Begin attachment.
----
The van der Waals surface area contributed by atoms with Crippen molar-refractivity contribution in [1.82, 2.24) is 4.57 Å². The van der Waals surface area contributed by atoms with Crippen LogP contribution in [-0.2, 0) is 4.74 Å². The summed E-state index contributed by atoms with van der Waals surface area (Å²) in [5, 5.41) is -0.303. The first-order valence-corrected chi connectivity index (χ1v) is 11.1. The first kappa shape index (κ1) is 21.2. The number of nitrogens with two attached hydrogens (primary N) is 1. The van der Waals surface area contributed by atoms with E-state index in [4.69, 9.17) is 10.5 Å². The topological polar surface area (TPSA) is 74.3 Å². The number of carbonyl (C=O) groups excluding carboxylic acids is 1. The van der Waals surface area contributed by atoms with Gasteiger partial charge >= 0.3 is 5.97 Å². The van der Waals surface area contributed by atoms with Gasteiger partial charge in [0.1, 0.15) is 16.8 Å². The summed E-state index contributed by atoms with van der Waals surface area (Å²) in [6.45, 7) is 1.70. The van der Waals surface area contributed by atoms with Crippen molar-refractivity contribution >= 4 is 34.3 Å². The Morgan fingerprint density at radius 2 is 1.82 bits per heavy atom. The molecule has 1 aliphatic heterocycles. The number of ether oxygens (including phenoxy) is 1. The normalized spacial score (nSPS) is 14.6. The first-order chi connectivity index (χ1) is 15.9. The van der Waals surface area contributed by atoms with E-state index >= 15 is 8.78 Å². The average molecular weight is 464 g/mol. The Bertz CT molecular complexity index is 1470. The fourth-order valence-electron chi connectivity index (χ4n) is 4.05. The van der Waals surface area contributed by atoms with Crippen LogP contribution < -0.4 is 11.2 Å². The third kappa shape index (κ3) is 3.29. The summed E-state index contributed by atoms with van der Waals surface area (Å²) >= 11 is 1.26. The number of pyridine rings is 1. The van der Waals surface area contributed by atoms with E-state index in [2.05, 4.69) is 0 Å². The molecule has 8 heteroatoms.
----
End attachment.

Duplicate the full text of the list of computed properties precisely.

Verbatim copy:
The van der Waals surface area contributed by atoms with Crippen molar-refractivity contribution in [1.82, 2.24) is 4.57 Å². The van der Waals surface area contributed by atoms with Crippen LogP contribution in [-0.2, 0) is 4.74 Å². The summed E-state index contributed by atoms with van der Waals surface area (Å²) in [5, 5.41) is -0.303. The first-order valence-corrected chi connectivity index (χ1v) is 11.1. The first kappa shape index (κ1) is 21.2. The number of nitrogens with two attached hydrogens (primary N) is 1. The van der Waals surface area contributed by atoms with E-state index in [4.69, 9.17) is 10.5 Å². The topological polar surface area (TPSA) is 74.3 Å². The number of carbonyl (C=O) groups excluding carboxylic acids is 1. The van der Waals surface area contributed by atoms with Gasteiger partial charge >= 0.3 is 5.97 Å². The van der Waals surface area contributed by atoms with Gasteiger partial charge in [0.1, 0.15) is 16.8 Å². The summed E-state index contributed by atoms with van der Waals surface area (Å²) in [6.45, 7) is 1.70. The van der Waals surface area contributed by atoms with Crippen molar-refractivity contribution >= 4 is 34.3 Å². The Morgan fingerprint density at radius 2 is 1.82 bits per heavy atom. The molecule has 1 aliphatic heterocycles. The number of ether oxygens (including phenoxy) is 1. The normalized spacial score (nSPS) is 14.6. The first-order chi connectivity index (χ1) is 15.9. The van der Waals surface area contributed by atoms with E-state index >= 15 is 8.78 Å². The average molecular weight is 464 g/mol. The Bertz CT molecular complexity index is 1470. The fourth-order valence-electron chi connectivity index (χ4n) is 4.05. The van der Waals surface area contributed by atoms with Crippen LogP contribution < -0.4 is 11.2 Å². The third kappa shape index (κ3) is 3.29. The summed E-state index contributed by atoms with van der Waals surface area (Å²) >= 11 is 1.26. The number of pyridine rings is 1. The van der Waals surface area contributed by atoms with E-state index in [2.05, 4.69) is 0 Å². The molecule has 8 heteroatoms.